Panel members were both impressed and concerned about the subway station proposal. They acknowledged the difficulty in working with such a large scope of work, but they cautioned that the design was too "concerned with itself", and did not offer enough connections between adjacent lands as recommended in the SCTMP. They lamented the lack of public realm improvements included in the design, and urged the team to think more about the structure's relationship with its surroundings. They suggested perhaps bridging over the trench with public space, much like Rail Deck Park, but the design team explained that this was extremely difficult due to structural requirements, the tight space required for services below, and above all, the added cost of doing such a thing. Panelists also suggested including more entrances to the subway station and more bridges across the trench as ways of creating connections.

Above all, Panel members stressed the importance of this project in defining the character of Scarborough Centre. They described it as a landmark project, akin to the New Toronto Courthouse downtown, that will create an identity for the area around which the neighbourhood will grow and evolve for decades to come. They urged the design team to not skimp on the architectural expression of the building, and to enshrine these principles in the PSOS in an effort to avoid what one Panelist described as a "race to the bottom", a reference to the often notorious value engineering that can occur in PPP projects.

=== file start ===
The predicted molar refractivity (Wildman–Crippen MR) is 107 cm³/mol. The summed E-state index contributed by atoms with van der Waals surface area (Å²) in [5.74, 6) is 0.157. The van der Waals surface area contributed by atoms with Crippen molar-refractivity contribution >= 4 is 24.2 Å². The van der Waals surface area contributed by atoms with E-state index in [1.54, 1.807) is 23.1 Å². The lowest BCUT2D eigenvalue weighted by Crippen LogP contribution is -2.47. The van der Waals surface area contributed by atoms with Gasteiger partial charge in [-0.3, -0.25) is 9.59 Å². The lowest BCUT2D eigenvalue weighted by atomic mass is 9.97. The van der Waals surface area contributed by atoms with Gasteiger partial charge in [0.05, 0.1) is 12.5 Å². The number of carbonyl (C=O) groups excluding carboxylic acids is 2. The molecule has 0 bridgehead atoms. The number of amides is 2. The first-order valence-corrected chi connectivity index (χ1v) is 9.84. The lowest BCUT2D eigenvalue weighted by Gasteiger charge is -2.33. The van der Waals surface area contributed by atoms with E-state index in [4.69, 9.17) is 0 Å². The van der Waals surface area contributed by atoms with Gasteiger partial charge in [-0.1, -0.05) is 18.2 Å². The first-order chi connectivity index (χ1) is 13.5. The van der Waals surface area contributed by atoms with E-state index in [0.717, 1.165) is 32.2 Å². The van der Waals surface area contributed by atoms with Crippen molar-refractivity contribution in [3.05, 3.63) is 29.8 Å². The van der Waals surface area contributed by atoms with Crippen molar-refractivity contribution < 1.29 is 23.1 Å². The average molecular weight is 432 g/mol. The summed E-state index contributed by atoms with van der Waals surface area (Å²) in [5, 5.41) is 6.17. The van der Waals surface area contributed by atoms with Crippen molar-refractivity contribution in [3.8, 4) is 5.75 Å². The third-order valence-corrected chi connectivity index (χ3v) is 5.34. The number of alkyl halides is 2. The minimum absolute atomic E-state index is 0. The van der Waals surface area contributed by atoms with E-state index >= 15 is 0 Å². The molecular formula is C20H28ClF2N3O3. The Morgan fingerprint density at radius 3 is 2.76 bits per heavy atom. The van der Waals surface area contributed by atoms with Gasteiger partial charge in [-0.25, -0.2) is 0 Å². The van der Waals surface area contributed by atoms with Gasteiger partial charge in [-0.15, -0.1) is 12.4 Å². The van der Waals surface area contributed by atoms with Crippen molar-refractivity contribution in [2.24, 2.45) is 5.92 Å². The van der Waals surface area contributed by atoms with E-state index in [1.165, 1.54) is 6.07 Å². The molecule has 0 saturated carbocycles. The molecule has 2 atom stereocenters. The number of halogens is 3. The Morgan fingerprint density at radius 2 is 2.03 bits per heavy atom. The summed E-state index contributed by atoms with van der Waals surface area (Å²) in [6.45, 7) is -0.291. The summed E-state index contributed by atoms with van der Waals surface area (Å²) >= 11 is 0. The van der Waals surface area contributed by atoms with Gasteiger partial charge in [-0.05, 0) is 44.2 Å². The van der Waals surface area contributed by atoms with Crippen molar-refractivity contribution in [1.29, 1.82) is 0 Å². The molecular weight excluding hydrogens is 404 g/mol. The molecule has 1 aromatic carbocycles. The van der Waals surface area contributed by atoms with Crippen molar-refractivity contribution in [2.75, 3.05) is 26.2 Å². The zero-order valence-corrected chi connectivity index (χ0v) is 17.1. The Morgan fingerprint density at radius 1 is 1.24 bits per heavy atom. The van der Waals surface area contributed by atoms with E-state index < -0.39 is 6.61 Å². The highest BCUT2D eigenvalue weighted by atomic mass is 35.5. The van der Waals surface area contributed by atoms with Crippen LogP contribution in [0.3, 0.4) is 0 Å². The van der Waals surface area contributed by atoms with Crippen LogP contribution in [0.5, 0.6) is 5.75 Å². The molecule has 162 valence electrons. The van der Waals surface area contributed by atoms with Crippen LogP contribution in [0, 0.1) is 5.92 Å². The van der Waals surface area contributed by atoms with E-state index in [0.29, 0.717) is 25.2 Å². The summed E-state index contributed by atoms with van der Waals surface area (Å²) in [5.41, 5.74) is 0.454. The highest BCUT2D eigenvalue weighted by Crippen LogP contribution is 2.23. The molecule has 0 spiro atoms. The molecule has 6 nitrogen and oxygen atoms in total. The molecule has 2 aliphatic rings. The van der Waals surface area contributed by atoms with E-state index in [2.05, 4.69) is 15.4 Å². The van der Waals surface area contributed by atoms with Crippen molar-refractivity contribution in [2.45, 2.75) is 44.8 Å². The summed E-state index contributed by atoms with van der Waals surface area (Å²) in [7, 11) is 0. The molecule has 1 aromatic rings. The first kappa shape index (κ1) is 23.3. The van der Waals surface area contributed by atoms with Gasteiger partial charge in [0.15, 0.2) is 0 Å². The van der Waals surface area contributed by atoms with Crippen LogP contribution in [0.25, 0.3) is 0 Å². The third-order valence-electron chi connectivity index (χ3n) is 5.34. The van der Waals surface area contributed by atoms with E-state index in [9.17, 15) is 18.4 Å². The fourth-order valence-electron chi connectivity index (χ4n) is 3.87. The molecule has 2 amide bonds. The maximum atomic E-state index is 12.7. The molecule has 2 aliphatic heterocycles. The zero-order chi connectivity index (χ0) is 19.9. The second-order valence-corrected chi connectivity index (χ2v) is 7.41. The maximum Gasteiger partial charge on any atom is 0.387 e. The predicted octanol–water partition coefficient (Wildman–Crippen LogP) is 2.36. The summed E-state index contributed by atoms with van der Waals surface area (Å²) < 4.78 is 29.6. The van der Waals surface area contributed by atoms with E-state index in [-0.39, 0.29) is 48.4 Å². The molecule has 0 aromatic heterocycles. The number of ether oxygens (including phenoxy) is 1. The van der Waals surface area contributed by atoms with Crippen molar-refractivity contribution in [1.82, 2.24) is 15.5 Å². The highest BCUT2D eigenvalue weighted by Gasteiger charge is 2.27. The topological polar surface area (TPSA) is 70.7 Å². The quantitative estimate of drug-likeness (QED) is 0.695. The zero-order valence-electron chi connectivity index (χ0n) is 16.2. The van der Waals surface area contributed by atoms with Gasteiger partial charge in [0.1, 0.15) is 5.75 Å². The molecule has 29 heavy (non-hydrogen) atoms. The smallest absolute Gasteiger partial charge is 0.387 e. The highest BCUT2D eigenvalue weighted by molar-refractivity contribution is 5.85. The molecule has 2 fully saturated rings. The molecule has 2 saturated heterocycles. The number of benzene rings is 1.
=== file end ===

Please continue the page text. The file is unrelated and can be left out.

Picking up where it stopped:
The Panel voted unanimously for refinement of the current proposal, on the conditions that the design of the subway station and bus terminal be better synchronized with the SCTMP in terms of public realm improvements and connectivity, and that, acknowledging the constraints of a PPP project, the design team works to ensure design excellence in the final product.

The Scarborough Centre Subway Station is still in its very early stages of design and will inevitably evolve over this very lengthy process. But if the first images are any indication, the new multi-modal transit terminal will be a landmark hub that will define Scarborough Centre for generations to come. We will keep you updated with any developments with the design, but in the meantime, you can join in the conversation by checking out the associated Forum thread, or by leaving a comment in the space provided on this page.